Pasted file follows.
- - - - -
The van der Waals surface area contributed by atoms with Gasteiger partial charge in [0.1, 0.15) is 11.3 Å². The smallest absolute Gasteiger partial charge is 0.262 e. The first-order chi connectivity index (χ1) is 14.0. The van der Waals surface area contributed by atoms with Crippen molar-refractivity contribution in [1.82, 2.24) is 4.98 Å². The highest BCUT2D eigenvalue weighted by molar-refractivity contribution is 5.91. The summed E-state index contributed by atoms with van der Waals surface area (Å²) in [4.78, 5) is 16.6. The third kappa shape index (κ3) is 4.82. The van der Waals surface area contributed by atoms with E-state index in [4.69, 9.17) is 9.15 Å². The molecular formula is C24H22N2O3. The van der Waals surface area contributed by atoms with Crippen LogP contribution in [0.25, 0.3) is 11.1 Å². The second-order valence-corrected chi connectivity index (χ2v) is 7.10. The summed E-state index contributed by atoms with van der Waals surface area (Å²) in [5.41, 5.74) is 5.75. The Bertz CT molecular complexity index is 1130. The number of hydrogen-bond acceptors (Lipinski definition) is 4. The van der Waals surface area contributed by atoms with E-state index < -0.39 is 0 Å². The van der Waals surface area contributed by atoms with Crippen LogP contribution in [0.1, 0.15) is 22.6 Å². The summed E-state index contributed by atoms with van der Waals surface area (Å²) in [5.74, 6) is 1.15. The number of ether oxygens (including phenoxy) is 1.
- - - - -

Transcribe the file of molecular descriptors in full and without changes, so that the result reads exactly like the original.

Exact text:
The van der Waals surface area contributed by atoms with Gasteiger partial charge in [0.1, 0.15) is 11.3 Å². The smallest absolute Gasteiger partial charge is 0.262 e. The first-order chi connectivity index (χ1) is 14.0. The van der Waals surface area contributed by atoms with Crippen molar-refractivity contribution in [1.82, 2.24) is 4.98 Å². The highest BCUT2D eigenvalue weighted by molar-refractivity contribution is 5.91. The summed E-state index contributed by atoms with van der Waals surface area (Å²) in [4.78, 5) is 16.6. The third kappa shape index (κ3) is 4.82. The van der Waals surface area contributed by atoms with E-state index in [4.69, 9.17) is 9.15 Å². The molecular formula is C24H22N2O3. The van der Waals surface area contributed by atoms with Crippen LogP contribution in [0.25, 0.3) is 11.1 Å². The second-order valence-corrected chi connectivity index (χ2v) is 7.10. The summed E-state index contributed by atoms with van der Waals surface area (Å²) in [5.41, 5.74) is 5.75. The Bertz CT molecular complexity index is 1130. The number of hydrogen-bond acceptors (Lipinski definition) is 4. The van der Waals surface area contributed by atoms with E-state index < -0.39 is 0 Å². The van der Waals surface area contributed by atoms with Crippen LogP contribution in [0.1, 0.15) is 22.6 Å². The summed E-state index contributed by atoms with van der Waals surface area (Å²) in [5.74, 6) is 1.15. The number of ether oxygens (including phenoxy) is 1.